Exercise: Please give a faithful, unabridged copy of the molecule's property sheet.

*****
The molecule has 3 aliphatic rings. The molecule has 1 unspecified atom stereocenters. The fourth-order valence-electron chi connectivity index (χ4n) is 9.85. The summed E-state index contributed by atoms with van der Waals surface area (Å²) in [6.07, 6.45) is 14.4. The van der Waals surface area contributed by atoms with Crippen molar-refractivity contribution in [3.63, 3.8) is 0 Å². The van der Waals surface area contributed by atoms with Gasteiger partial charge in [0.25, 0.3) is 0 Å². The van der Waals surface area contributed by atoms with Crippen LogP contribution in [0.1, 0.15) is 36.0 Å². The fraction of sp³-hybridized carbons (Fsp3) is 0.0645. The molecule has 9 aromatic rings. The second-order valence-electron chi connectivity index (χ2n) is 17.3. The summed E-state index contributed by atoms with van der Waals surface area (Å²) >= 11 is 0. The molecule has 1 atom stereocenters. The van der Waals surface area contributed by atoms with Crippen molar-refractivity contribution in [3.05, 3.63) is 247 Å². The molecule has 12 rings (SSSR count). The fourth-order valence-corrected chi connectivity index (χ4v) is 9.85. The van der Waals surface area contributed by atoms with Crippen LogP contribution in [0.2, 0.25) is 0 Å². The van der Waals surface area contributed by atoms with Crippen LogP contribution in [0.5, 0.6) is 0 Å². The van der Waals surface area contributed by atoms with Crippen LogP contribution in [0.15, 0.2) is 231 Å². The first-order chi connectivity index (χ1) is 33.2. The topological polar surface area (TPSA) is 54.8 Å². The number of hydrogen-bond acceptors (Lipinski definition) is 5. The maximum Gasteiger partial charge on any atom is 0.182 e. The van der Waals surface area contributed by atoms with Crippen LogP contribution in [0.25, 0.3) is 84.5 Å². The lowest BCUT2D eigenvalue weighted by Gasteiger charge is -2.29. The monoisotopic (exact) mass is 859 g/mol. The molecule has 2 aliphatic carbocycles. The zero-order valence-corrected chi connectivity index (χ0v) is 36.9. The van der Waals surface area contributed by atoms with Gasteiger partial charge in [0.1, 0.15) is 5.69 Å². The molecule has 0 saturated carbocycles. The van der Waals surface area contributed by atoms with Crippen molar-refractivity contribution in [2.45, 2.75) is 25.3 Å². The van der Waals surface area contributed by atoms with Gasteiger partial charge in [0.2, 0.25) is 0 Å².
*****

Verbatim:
The molecule has 3 aliphatic rings. The molecule has 1 unspecified atom stereocenters. The fourth-order valence-electron chi connectivity index (χ4n) is 9.85. The summed E-state index contributed by atoms with van der Waals surface area (Å²) in [6.07, 6.45) is 14.4. The van der Waals surface area contributed by atoms with Crippen molar-refractivity contribution in [3.63, 3.8) is 0 Å². The van der Waals surface area contributed by atoms with Gasteiger partial charge in [0.25, 0.3) is 0 Å². The van der Waals surface area contributed by atoms with Crippen LogP contribution in [0.1, 0.15) is 36.0 Å². The fraction of sp³-hybridized carbons (Fsp3) is 0.0645. The molecule has 9 aromatic rings. The second-order valence-electron chi connectivity index (χ2n) is 17.3. The summed E-state index contributed by atoms with van der Waals surface area (Å²) >= 11 is 0. The molecule has 1 atom stereocenters. The van der Waals surface area contributed by atoms with Crippen molar-refractivity contribution in [3.05, 3.63) is 247 Å². The molecule has 12 rings (SSSR count). The fourth-order valence-corrected chi connectivity index (χ4v) is 9.85. The van der Waals surface area contributed by atoms with Crippen LogP contribution in [0.2, 0.25) is 0 Å². The van der Waals surface area contributed by atoms with Crippen LogP contribution in [0.5, 0.6) is 0 Å². The van der Waals surface area contributed by atoms with Crippen LogP contribution in [0.15, 0.2) is 231 Å². The first-order chi connectivity index (χ1) is 33.2. The topological polar surface area (TPSA) is 54.8 Å². The number of hydrogen-bond acceptors (Lipinski definition) is 5. The maximum Gasteiger partial charge on any atom is 0.182 e. The van der Waals surface area contributed by atoms with Crippen LogP contribution in [0.25, 0.3) is 84.5 Å². The lowest BCUT2D eigenvalue weighted by Gasteiger charge is -2.29. The monoisotopic (exact) mass is 859 g/mol. The molecule has 2 aliphatic carbocycles. The zero-order valence-corrected chi connectivity index (χ0v) is 36.9. The van der Waals surface area contributed by atoms with Gasteiger partial charge in [0.1, 0.15) is 5.69 Å². The molecule has 0 saturated carbocycles. The van der Waals surface area contributed by atoms with Crippen molar-refractivity contribution in [2.45, 2.75) is 25.3 Å². The van der Waals surface area contributed by atoms with Gasteiger partial charge in [0.2, 0.25) is 0 Å².